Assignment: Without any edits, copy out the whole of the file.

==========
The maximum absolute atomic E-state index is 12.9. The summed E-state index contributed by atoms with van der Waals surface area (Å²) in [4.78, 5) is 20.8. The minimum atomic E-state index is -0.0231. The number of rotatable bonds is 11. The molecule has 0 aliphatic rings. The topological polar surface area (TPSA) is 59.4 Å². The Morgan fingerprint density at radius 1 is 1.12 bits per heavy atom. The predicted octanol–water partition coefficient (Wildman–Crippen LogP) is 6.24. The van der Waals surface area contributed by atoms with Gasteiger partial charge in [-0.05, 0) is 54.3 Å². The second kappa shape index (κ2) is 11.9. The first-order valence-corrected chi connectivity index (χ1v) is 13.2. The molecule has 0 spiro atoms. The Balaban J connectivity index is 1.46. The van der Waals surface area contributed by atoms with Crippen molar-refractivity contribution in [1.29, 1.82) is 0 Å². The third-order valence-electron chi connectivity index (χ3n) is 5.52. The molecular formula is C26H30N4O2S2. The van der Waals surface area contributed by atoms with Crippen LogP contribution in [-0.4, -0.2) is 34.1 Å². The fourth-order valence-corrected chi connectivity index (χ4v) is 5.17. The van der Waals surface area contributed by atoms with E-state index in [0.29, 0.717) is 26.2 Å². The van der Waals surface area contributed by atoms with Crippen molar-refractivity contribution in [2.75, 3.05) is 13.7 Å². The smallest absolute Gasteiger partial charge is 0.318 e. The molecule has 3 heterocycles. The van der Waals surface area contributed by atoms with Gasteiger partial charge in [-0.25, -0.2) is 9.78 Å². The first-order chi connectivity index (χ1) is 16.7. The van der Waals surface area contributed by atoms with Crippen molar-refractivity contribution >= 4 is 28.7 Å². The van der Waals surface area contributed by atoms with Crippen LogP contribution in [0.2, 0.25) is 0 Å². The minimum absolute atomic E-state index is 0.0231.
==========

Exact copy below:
The maximum absolute atomic E-state index is 12.9. The summed E-state index contributed by atoms with van der Waals surface area (Å²) in [4.78, 5) is 20.8. The minimum atomic E-state index is -0.0231. The number of rotatable bonds is 11. The molecule has 0 aliphatic rings. The topological polar surface area (TPSA) is 59.4 Å². The Morgan fingerprint density at radius 1 is 1.12 bits per heavy atom. The predicted octanol–water partition coefficient (Wildman–Crippen LogP) is 6.24. The van der Waals surface area contributed by atoms with Gasteiger partial charge in [-0.05, 0) is 54.3 Å². The second kappa shape index (κ2) is 11.9. The first-order valence-corrected chi connectivity index (χ1v) is 13.2. The molecule has 0 spiro atoms. The Balaban J connectivity index is 1.46. The van der Waals surface area contributed by atoms with Crippen molar-refractivity contribution in [1.29, 1.82) is 0 Å². The third-order valence-electron chi connectivity index (χ3n) is 5.52. The molecular formula is C26H30N4O2S2. The van der Waals surface area contributed by atoms with Crippen LogP contribution in [-0.4, -0.2) is 34.1 Å². The fourth-order valence-corrected chi connectivity index (χ4v) is 5.17. The van der Waals surface area contributed by atoms with E-state index in [0.29, 0.717) is 26.2 Å². The van der Waals surface area contributed by atoms with Crippen molar-refractivity contribution in [2.75, 3.05) is 13.7 Å². The smallest absolute Gasteiger partial charge is 0.318 e. The molecule has 3 heterocycles. The van der Waals surface area contributed by atoms with Gasteiger partial charge in [-0.25, -0.2) is 9.78 Å². The first-order chi connectivity index (χ1) is 16.7. The van der Waals surface area contributed by atoms with Crippen molar-refractivity contribution >= 4 is 28.7 Å². The van der Waals surface area contributed by atoms with Crippen LogP contribution in [0.2, 0.25) is 0 Å². The minimum absolute atomic E-state index is 0.0231.